The credit sell-off has been steep, but orderly
Corporate bonds have had a tough year. The rout has been difficult to stomach: high yield bond funds, for example, have returned a negative 10% since the new year, while investment-grade funds are down 13%.
Why it matters: Swift losses can make it feel like markets are on shaky ground — especially given the risks built into the Federal Reserve’s monetary tightening mission. But underneath the hood, there are signs that corporate yields are rising in a pretty orderly fashion.
State of play: For one thing, the lowest-quality, most risky corporate bonds haven’t sold off disproportionately compared to the safer ones. (As bond prices go down, yields go up.)
- The chart above shows the gap, over time, between average yields on CCC-rated bonds (the most risky) and higher-rated BBs. During the last two periods of market indigestion from Fed tightening — 2016 and 2018 — the gap between the two was much wider, often at double digits compared to around 6 percentage points now.
- Same goes for periods of economic stress like the onset of the pandemic in early 2020, and the financial crisis in 2007.
“That points to the fact that credit really hasn't cracked,” Matt Nest, global head of fixed income at State Street Global Advisors, tells Axios. “The sell-off has been relatively orderly to date, which is a sign of health.”
- Still, he acknowledged that “we have to be looking forward and say, ‘Is it coming but just hasn’t happened yet?’”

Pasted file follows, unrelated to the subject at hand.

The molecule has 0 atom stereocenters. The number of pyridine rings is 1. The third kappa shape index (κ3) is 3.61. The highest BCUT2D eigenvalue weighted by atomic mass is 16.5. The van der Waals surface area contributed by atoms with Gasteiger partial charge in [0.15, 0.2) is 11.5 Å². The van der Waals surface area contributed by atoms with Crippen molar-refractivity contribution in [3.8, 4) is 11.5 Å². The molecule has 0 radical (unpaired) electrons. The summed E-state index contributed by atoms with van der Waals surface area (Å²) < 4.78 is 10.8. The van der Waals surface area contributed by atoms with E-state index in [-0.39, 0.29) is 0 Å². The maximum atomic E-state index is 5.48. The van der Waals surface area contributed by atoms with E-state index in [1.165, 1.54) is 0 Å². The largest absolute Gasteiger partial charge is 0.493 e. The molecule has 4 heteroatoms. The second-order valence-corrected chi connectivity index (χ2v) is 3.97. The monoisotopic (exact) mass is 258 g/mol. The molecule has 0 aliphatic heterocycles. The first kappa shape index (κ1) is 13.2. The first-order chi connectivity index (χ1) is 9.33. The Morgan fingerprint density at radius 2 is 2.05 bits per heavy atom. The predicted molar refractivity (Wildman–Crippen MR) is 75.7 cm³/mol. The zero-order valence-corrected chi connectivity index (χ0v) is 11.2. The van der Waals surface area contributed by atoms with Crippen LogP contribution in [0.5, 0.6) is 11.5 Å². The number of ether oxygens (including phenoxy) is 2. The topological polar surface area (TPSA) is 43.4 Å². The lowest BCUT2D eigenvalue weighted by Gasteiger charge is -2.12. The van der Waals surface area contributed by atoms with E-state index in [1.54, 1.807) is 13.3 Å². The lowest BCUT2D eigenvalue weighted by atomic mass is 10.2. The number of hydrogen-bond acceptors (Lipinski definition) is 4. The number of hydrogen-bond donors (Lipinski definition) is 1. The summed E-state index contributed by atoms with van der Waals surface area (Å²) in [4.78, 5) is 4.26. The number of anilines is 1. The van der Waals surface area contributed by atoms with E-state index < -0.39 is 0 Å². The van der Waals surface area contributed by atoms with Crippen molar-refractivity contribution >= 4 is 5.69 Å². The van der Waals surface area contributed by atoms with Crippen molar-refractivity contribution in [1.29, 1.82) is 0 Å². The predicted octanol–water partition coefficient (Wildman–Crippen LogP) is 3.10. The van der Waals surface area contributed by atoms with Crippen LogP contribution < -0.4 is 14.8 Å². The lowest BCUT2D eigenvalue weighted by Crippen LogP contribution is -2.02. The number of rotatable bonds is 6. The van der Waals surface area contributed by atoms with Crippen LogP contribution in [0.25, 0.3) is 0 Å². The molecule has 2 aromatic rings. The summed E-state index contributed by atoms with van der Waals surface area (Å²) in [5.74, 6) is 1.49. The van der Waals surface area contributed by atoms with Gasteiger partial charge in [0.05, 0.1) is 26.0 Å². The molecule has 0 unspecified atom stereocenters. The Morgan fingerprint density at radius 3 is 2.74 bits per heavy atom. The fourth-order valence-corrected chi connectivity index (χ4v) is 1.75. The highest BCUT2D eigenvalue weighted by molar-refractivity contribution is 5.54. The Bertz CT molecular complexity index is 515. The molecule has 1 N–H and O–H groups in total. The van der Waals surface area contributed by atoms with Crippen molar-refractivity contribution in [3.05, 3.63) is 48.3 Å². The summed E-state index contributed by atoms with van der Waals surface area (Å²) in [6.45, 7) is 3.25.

Meanwhile, although yields have zoomed up, on an absolute basis they’re still short of various high points over the past few decades.
What to watch: That means there’s undoubtedly more room for bond prices to decline further — and for the spread between CCC and BB bonds to expand.
- This is one thing credit investors will be paying close attention to in the coming months as the Fed starts shrinking its balance sheet, says Peter van Dooijeweert, managing director of multi-asset solutions at Man Group’s Man Solutions.
- “It's always been bad when you take the liquidity out. And the size of the balance sheet is enormous,” he says. (The Fed's balance sheet more than doubled, to $8.9 trillion, since the beginning of the pandemic.)
The bottom line: The recent rise in yields is the natural result of a move toward tighter money. Broadly speaking, it's what Fed officials were aiming for.
- The next test for credit markets will come if cooling economic growth starts to impact corporate earnings. The most vulnerable, highly levered companies — the CCC rated — may be the first to tip into financial distress. And then risky bond yields could really climb.